Neurofilament light, a marker of neuroaxonal damage, is correlated with increased levels of disease progression and clinical relapses.
Recently, the FDA granted breakthrough device designation to Roche for its Elecsys Neurofilament Light Chain (NfL) test as a potential tool for the detection of disease activity in patients with multiple sclerosis (MS).1
NfL, a neuron-specific cytoskeletal protein that is released into the extracellular fluid following axonal injury, has been identified as a biomarker of disease activity in MS. Measurements of NfL levels can capture the extent of neuroaxonal damage, especially in the early stages of the disease. The Elecsys NfL test is intended for adults with MS aged 18 to 55 years old who have either relapsing-remitting or progressive forms of the disease.
"Around 2.8 million people are estimated to live with multiple sclerosis. After diagnosis, many face challenges with managing their disease due to significant gaps in access to testing. This can lead to missed opportunities to detect disease progression in support of treatment optimization," Matt Sause, chief executive officer of Roche Diagnostics, said in a statement.1 "We are excited about the potential Elecsys NfL has to improve outcomes for MS patients by offering a minimally invasive blood draw that can deliver rapid results."
Although the current spotlight for NfL’s intended use is MS, increases in NfL concentrations have been reported in a wide range of neurologic conditions including Alzheimer disease, amyotrophic lateral sclerosis (ALS), Huntington disease, and more. While Elecsys NfL is currently intended to provide insights on MS disease activity, Roche believes it has potential in assisting these other neurologic patient specialties.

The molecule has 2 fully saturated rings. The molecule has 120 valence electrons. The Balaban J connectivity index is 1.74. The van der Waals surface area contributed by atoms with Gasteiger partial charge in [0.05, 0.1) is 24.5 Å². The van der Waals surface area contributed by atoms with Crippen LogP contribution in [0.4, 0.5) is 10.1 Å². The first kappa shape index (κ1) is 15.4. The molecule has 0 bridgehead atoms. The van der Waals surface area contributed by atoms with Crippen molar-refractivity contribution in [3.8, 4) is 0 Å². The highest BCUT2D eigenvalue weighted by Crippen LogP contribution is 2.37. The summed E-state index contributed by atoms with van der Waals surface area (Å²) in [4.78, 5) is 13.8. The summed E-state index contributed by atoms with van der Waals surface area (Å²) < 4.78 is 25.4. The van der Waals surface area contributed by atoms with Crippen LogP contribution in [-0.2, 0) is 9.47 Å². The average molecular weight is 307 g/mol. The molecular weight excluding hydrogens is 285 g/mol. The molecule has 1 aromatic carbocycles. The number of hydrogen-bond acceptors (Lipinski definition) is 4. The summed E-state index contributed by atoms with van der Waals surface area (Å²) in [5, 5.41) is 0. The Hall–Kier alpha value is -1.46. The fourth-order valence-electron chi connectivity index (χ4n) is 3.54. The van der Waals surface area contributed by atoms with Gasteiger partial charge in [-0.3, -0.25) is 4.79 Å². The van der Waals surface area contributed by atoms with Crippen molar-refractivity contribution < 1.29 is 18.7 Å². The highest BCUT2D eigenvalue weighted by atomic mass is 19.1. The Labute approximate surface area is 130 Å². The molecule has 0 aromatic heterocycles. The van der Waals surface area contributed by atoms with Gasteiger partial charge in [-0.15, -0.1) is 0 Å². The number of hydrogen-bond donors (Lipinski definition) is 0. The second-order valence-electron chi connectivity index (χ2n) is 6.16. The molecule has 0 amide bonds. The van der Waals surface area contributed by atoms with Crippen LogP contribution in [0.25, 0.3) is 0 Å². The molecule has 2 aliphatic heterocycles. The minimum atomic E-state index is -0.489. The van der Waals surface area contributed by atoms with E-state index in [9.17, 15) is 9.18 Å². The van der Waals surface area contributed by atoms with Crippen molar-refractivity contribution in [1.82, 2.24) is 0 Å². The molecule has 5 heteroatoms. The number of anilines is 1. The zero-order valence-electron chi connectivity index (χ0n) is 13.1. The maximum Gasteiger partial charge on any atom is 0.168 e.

Earlier this year, the FDA granted 510(k) clearance to Roche for its Alzheimer disease (AD) cerebrospinal fluid (CSF) Elecsys assays, which comprised of the beta-amyloid1-42 CSF II (Abeta42) and total tau (tTau) assay.2 Although intended for individuals ages 55 and older being evaluated for AD and other causes of cognitive impairment, a positive tTau/Abeta42 ratio result in CSF does not establish a diagnosis of AD. In AD, an early and accurate diagnosis can help patients, caregivers, and physicians determine a path forward and decide when treatment is most effective.
Previous research has shown that NfL levels in MS correlate with clinical relapses and radiologic biomarkers of inflammatory disease activity because they reflect the amount of gadolinium-enhancing lesions and the amount of paramagnetic rim MRI lesions in the absence of gadolinium-enhancing lesions. In addition, they also correlate with disease progression regarding the T2 lesion load, T2 lesion volume, and presence of atrophy in the brain and spinal cord.
In a 2022 study of brain donors with MS, active and mixed white matter lesions with foamy microglia showed high acute axonal damage and correlated with elevated CSF NfL levels. Similar to previous reported, CSF NfL levels correlated negatively with disease duration (P = 6.9e-3; r = .31). In donors without atrophy, CSF NfL levels correlated positively with the proportion of active and mixed lesions containing foamy microglia/macrophages (P = 9.85e-10 and P = 1.75e-3, respectively) but not with those containing ramified microglia.3